Engineers at the Ecole Polytechnique Fédérale de Lausanne (EPFL) have successfully printed an opaque resin on their volumetric 3D printing system for the very first time.
Developed at the EPFL Laboratory of Applied Photonic Devices (LAPD), the volumetric 3D printer has only been compatible with homogeneous and relatively transparent resins to date. Using computational methods, they’ve now programmed the printer to be able to compensate for light-ray distortions mid-build, which has long been an issue with opaque resin materials.
With the latest breakthrough, the researchers will be able to fabricate complex objects made of opaque resins in a matter of seconds. They expect the work to have major implications for applications in bioprinting, including cell-laden constructs such as artificial organ models.
The speed of volumetric 3D printing
Conventional resin-based 3D printers operate on the classical layer-by-layer approach, whereby horizontal layers are printed and stacked onto each other to form 3D parts. Although this tried-and-tested method is reliable, it still suffers from relatively slow print speeds thanks to the curing times of each layer.
Volumetric 3D printing, on the other hand, takes a fundamentally different approach. Rather than depositing materials in layers, volumetric systems simply print directly into the resin vat from multiple angles at the same time, curing the entire 3D object at the intersections between the various light sources.
Christophe Moser, a professor at LAPD, explains, “We pour the resin into a container and spin it. Then we shine light on the container at different angles, causing the resin to solidify wherever the accumulated energy in the resin exceeds a given level. It’s a very precise method and can produce objects at the same resolution as existing 3D printing techniques.”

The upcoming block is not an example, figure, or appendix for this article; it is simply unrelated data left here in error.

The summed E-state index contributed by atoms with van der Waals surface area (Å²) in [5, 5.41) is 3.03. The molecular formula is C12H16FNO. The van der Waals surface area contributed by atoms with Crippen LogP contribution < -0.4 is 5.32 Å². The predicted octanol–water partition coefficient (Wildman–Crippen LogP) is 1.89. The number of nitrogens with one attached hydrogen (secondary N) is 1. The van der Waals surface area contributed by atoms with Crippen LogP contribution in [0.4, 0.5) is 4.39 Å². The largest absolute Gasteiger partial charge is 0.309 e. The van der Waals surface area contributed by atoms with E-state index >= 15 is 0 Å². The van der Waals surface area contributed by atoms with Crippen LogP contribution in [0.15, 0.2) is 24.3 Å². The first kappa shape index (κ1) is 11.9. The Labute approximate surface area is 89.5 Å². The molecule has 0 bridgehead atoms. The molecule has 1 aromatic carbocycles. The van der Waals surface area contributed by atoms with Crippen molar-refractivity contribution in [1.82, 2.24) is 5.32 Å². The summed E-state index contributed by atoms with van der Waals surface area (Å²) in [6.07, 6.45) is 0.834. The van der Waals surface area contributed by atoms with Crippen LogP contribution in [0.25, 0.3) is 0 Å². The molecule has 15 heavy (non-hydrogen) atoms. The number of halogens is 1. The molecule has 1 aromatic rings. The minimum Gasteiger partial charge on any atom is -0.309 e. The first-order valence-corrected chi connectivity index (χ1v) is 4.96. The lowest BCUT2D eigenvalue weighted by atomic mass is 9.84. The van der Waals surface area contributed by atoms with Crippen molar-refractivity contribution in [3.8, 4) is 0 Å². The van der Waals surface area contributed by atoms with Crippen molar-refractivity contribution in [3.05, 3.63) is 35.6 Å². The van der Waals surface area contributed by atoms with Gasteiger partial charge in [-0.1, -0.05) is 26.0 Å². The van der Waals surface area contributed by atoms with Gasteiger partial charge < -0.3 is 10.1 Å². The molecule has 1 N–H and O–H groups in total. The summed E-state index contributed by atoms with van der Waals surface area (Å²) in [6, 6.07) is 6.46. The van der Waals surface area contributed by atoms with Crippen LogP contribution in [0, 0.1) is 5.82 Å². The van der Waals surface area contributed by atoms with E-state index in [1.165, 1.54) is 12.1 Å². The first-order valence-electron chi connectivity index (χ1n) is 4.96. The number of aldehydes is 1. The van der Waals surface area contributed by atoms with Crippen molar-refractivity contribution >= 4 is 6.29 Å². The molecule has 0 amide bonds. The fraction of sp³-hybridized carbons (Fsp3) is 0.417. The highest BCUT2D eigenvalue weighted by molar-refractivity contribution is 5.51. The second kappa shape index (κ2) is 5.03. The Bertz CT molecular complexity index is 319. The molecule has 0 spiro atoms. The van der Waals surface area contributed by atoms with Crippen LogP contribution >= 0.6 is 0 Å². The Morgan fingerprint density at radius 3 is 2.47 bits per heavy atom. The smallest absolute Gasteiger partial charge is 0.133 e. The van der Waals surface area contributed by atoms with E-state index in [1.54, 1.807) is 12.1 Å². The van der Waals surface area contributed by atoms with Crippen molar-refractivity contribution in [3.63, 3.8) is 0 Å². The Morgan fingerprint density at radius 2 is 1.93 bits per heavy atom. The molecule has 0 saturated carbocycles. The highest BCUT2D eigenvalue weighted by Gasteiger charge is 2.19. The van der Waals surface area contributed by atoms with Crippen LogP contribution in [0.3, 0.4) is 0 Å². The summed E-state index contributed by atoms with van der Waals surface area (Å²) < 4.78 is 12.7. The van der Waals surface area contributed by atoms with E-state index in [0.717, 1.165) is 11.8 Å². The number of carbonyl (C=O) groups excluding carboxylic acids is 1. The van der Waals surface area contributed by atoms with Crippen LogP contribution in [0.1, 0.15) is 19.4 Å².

To get a sense of how fast volumetric 3D printing is, the EPFL engineers have already 3D printed a tiny Yoda model in just 30 seconds. Using a standard SLA machine, the same build would’ve required around ten minutes.
Correcting light ray scattering
Since the resin-curing light rays need to interact with the photosensitive compounds in the material, volumetric methods like EPFL’s only work when the light passes through in a straight line without being deviated. In essence, they require transparent resins. The engineers have previously tested opaque resins but found that light propagation wasn’t clean, leading to insufficient photopolymerization.
“With opaque resin, we lost a lot of resolution in the printed object,” says Jorge Madrid-Wolff, a Ph.D. student at LAPD. “So we tried to come up with a solution that would let us fabricate objects in this resin but without losing the advantages of our 3D printer.”
To solve the issue of light ray distortions, the team used a camera to capture the trajectory of the printer’s light and developed algorithms to correct the scattering in-situ. They modified the printer to run these compensations with every build.
With the latest adjustments, the EPFL system can now ensure that sufficient photopolymerization energy reaches all of the necessary sections of the build chamber. The team can now use opaque resins and achieve almost the same part resolution as with transparent resins.
As far as future work goes, they intend to improve the technology’s resolution down to just a micron. There are also plans to one day implement multi-material 3D printing capabilities to enable even more applications.
Further details of the study can be found in the paper titled ‘Controlling Light in Scattering Materials for Volumetric Additive Manufacturing’.
Despite the unique capabilities of their 3D printer, the EPFL engineers aren’t the first to explore volumetric 3D printing. Last month, researchers from Stanford and Harvard University developed a new method of volumetric 3D printing capable of fabricating resin parts without the need for any support structures. The approach relies on a nanoparticle-laden resin material that only hardens when it’s blasted with a very focused laser spot.
Elsewhere, at Utrecht University, scientists recently fabricated working livers using a newly developed ultrafast volumetric 3D bioprinting method. Printed in less than 20 seconds, the liver units were able to perform key toxin elimination processes mimicking those that natural livers perform in our bodies, and could open new opportunities for regenerative medicine and personalized drug testing.
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Featured image shows the same part 3D printed in transparent resin (left), opaque resin without correction (mid), and opaque resin with correction (right). Photo via EPFL.